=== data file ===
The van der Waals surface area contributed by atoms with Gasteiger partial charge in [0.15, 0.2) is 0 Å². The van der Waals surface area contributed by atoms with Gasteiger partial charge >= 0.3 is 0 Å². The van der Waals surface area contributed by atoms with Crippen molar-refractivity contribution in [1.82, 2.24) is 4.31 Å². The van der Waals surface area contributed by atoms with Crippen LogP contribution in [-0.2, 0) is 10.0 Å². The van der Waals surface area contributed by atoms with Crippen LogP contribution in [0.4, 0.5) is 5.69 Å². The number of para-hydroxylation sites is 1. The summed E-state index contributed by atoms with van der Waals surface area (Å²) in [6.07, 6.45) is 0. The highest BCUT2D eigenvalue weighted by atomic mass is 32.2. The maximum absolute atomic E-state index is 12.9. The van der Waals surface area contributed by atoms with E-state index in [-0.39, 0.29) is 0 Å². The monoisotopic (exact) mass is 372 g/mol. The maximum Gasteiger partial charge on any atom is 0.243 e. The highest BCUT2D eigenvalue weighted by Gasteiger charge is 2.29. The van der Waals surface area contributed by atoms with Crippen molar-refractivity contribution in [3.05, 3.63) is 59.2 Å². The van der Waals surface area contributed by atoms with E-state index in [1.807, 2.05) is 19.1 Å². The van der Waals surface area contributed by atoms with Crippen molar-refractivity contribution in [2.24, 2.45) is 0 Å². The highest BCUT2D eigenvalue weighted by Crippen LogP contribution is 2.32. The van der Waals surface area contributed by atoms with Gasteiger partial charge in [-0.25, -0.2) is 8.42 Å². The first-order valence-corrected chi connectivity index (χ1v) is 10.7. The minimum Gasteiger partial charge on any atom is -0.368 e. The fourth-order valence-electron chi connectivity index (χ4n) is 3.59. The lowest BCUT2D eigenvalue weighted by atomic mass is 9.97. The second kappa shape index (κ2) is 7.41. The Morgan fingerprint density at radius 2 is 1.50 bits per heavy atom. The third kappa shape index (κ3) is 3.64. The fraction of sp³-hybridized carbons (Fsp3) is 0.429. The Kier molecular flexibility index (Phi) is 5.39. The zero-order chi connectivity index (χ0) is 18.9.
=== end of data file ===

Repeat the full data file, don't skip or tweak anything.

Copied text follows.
The van der Waals surface area contributed by atoms with Gasteiger partial charge in [0.15, 0.2) is 0 Å². The van der Waals surface area contributed by atoms with Gasteiger partial charge >= 0.3 is 0 Å². The van der Waals surface area contributed by atoms with Crippen molar-refractivity contribution in [1.82, 2.24) is 4.31 Å². The van der Waals surface area contributed by atoms with Crippen LogP contribution in [-0.2, 0) is 10.0 Å². The van der Waals surface area contributed by atoms with Crippen LogP contribution in [0.4, 0.5) is 5.69 Å². The number of para-hydroxylation sites is 1. The summed E-state index contributed by atoms with van der Waals surface area (Å²) in [6.07, 6.45) is 0. The highest BCUT2D eigenvalue weighted by atomic mass is 32.2. The maximum absolute atomic E-state index is 12.9. The van der Waals surface area contributed by atoms with E-state index in [-0.39, 0.29) is 0 Å². The monoisotopic (exact) mass is 372 g/mol. The maximum Gasteiger partial charge on any atom is 0.243 e. The highest BCUT2D eigenvalue weighted by Gasteiger charge is 2.29. The van der Waals surface area contributed by atoms with Crippen molar-refractivity contribution in [3.05, 3.63) is 59.2 Å². The van der Waals surface area contributed by atoms with E-state index in [1.807, 2.05) is 19.1 Å². The van der Waals surface area contributed by atoms with Crippen molar-refractivity contribution in [2.24, 2.45) is 0 Å². The highest BCUT2D eigenvalue weighted by Crippen LogP contribution is 2.32. The van der Waals surface area contributed by atoms with Gasteiger partial charge in [-0.25, -0.2) is 8.42 Å². The first-order valence-corrected chi connectivity index (χ1v) is 10.7. The minimum Gasteiger partial charge on any atom is -0.368 e. The fourth-order valence-electron chi connectivity index (χ4n) is 3.59. The lowest BCUT2D eigenvalue weighted by atomic mass is 9.97. The second kappa shape index (κ2) is 7.41. The Morgan fingerprint density at radius 2 is 1.50 bits per heavy atom. The third kappa shape index (κ3) is 3.64. The fraction of sp³-hybridized carbons (Fsp3) is 0.429. The Kier molecular flexibility index (Phi) is 5.39. The zero-order chi connectivity index (χ0) is 18.9.